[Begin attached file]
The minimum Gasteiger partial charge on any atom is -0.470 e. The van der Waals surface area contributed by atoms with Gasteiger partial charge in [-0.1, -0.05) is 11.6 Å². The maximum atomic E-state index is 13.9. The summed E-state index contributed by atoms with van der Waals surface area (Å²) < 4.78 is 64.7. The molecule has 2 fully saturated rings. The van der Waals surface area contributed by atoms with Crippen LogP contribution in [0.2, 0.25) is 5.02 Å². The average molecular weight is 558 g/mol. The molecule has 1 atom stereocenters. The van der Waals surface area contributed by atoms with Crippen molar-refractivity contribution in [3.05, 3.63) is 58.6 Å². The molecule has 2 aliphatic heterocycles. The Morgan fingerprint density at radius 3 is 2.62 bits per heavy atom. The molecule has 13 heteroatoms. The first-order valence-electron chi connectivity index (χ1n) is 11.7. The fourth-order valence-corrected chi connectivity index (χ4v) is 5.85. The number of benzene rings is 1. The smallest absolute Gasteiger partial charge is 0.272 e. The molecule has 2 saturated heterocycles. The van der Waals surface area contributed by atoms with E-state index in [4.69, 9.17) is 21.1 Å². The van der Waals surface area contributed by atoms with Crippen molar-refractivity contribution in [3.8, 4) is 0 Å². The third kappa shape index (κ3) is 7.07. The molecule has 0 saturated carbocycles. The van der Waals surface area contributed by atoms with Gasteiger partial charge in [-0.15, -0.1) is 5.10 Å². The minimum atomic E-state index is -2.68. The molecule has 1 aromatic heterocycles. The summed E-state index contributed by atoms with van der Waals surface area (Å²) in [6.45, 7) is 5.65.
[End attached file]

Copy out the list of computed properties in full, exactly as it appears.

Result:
The minimum Gasteiger partial charge on any atom is -0.470 e. The van der Waals surface area contributed by atoms with Gasteiger partial charge in [-0.1, -0.05) is 11.6 Å². The maximum atomic E-state index is 13.9. The summed E-state index contributed by atoms with van der Waals surface area (Å²) < 4.78 is 64.7. The molecule has 2 fully saturated rings. The van der Waals surface area contributed by atoms with Crippen LogP contribution in [0.2, 0.25) is 5.02 Å². The average molecular weight is 558 g/mol. The molecule has 1 atom stereocenters. The van der Waals surface area contributed by atoms with Crippen molar-refractivity contribution in [3.05, 3.63) is 58.6 Å². The molecule has 2 aliphatic heterocycles. The Morgan fingerprint density at radius 3 is 2.62 bits per heavy atom. The molecule has 13 heteroatoms. The first-order valence-electron chi connectivity index (χ1n) is 11.7. The fourth-order valence-corrected chi connectivity index (χ4v) is 5.85. The number of benzene rings is 1. The smallest absolute Gasteiger partial charge is 0.272 e. The molecule has 2 saturated heterocycles. The van der Waals surface area contributed by atoms with E-state index in [4.69, 9.17) is 21.1 Å². The van der Waals surface area contributed by atoms with Crippen molar-refractivity contribution in [3.8, 4) is 0 Å². The third kappa shape index (κ3) is 7.07. The molecule has 0 saturated carbocycles. The van der Waals surface area contributed by atoms with Gasteiger partial charge in [-0.15, -0.1) is 5.10 Å². The minimum atomic E-state index is -2.68. The molecule has 1 aromatic heterocycles. The summed E-state index contributed by atoms with van der Waals surface area (Å²) in [6.45, 7) is 5.65.